For a nuchal translucency of 4 mm, the risk of chromosomal abnormalities is approximatelly 20%; for a nuchal translucency of 5 mm, the risk is 33%; for a nuchal translucency of 6 mm, the risk is 50%, and for a nuchal translucency greater than or equal to 6,5 mm, the risk is 65%.
PThus, the first step in the management of these pregnancies is to perform a fetal chromosomal assessment via a chorion biopsy.
For further information, log onto The Fetal Medicine Foundation.
Nevertheless, let’s NOT forget that certain abnormalities observed during the first trimester can correspond, in some cases, SIMPLY to transitory physiological or pathological situations that disappear leaving no evident sequelae in the newborns,
BECAUSE OF THIS, REMEMBER THAT AN ABNORMAL NUCHAL TRANSLUCENCY RESULTS IS ONLY INDICATING THE POSSIBILITY OF A GREATER RISK FOR SOME DEFECT and that subsequent studies will confirm or rule out such hypothesis.
Why is it necessary to continue having ultrasound examinations after a positive nuchal translucency and a normal chromosomal study?
- Because although most foetuses that present with increased nuchal translucency and a normal karyotype will be normal babies, it is advisable to exclude in these cases abnormalities such as cardiac defects, diaphragmatic hernia, skeletal dysplasias, renal defects, obstructive renal disease, onphalocele, as well as some other rare genetic syndromes (Noonan, Smith-Lemli-Opitz, Stickler Artrogriposis or multiple pterigium syndrome, etc.).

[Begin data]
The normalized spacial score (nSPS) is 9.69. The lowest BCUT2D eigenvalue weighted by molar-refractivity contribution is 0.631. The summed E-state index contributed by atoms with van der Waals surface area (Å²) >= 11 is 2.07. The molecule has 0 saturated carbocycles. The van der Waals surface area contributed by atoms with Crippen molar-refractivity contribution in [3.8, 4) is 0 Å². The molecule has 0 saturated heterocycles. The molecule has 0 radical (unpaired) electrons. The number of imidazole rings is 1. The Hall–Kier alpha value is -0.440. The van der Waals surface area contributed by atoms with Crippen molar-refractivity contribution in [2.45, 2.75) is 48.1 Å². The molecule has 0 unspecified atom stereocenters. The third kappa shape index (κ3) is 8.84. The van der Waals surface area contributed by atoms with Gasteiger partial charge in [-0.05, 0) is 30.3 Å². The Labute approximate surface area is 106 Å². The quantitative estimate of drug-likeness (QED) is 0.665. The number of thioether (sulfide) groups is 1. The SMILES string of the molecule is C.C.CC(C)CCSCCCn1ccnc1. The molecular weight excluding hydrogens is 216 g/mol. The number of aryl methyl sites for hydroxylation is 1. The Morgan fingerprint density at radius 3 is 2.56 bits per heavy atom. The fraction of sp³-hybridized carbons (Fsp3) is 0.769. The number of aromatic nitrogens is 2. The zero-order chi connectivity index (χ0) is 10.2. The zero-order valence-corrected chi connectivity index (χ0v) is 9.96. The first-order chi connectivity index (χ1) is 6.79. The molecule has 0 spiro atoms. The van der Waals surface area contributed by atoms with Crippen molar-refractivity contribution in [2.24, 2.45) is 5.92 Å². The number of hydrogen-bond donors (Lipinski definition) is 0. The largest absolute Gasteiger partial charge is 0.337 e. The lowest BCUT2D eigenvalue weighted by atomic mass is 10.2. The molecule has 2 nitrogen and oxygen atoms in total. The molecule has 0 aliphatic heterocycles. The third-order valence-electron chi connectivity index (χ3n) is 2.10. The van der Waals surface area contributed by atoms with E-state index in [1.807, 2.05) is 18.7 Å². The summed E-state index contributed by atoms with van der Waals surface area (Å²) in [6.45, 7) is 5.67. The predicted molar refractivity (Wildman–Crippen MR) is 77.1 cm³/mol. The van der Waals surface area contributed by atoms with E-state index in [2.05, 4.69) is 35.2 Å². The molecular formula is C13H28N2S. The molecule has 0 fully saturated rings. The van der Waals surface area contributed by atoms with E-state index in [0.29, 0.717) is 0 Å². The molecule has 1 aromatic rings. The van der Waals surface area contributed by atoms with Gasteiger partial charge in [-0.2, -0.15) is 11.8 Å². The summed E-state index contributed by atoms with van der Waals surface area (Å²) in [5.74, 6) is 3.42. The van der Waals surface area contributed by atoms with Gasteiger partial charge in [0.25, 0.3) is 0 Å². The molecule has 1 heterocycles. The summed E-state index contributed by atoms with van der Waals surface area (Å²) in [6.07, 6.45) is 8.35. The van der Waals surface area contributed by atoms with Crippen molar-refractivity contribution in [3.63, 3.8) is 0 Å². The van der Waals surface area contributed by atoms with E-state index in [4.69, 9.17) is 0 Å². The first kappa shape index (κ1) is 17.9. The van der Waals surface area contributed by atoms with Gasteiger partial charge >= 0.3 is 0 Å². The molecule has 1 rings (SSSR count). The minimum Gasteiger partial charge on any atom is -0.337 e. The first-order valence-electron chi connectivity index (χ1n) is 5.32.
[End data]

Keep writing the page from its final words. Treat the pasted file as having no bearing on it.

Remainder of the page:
- PBecause 30% of translucencies greater than 5 mm are associated with disorders linked to higher perinatal morbimortality that are not related with chromosomal abnormalities. The aim of these ultrasound examinations is to assess the foetal wellness.
For that reason, in cases of increased nuchal translucency > 3mm and normal foetal karyotype, a detailed scan, including a foetal echocardiography (a study of the heart) should be performed between the 14th and 16th week of pregnancy to ascertain the progression of the nuchal translucency and to exclude or diagnose multiple foetal abnormalities. A detailed ultrasound examination should also be performed at 20-22 weeks to either exclude or diagnose more subtle malformations or defects associated with genetic abnormalities. If everything is in order, the risk to give birth to a newborn with a severe abnormality or psychomotor retardation is not higher than that of the general population.
What is the nuchal skin fold?
This is an ultrasound marker used in the second trimester of pregnancy consisting in the measurement of the thickness of the subcutaneous tissue at the level of the baby’s neck. This test should be performed between the 14th and 22nd weeks of pregnancy and it is considered pathological when it is above 6 mm.
In foetuses with Down’s syndrome (trisomy 21), this value is increased.
Please note, do not confuse “nuchal translucency” with “nuchal fold”, as these are two different ultrasound markers.
For further information:
The Fetal Medicine Foundation.
Book: Ultrasonidos 3D-4D en Obstetricia.
Authors: F. Bonilla-Musoles, L.E. Machado
Medical Publishers, panamericana, 2005.
- Fetal or perinatal infections, how can viruses and bacteria affect my pregnancy?
There are many types of viruses or bacteria that can produce fetal or neonatal infection via the infected mother.
There are several transmission routes: transplacental (via the placenta), through the birth canal and breastfeeding.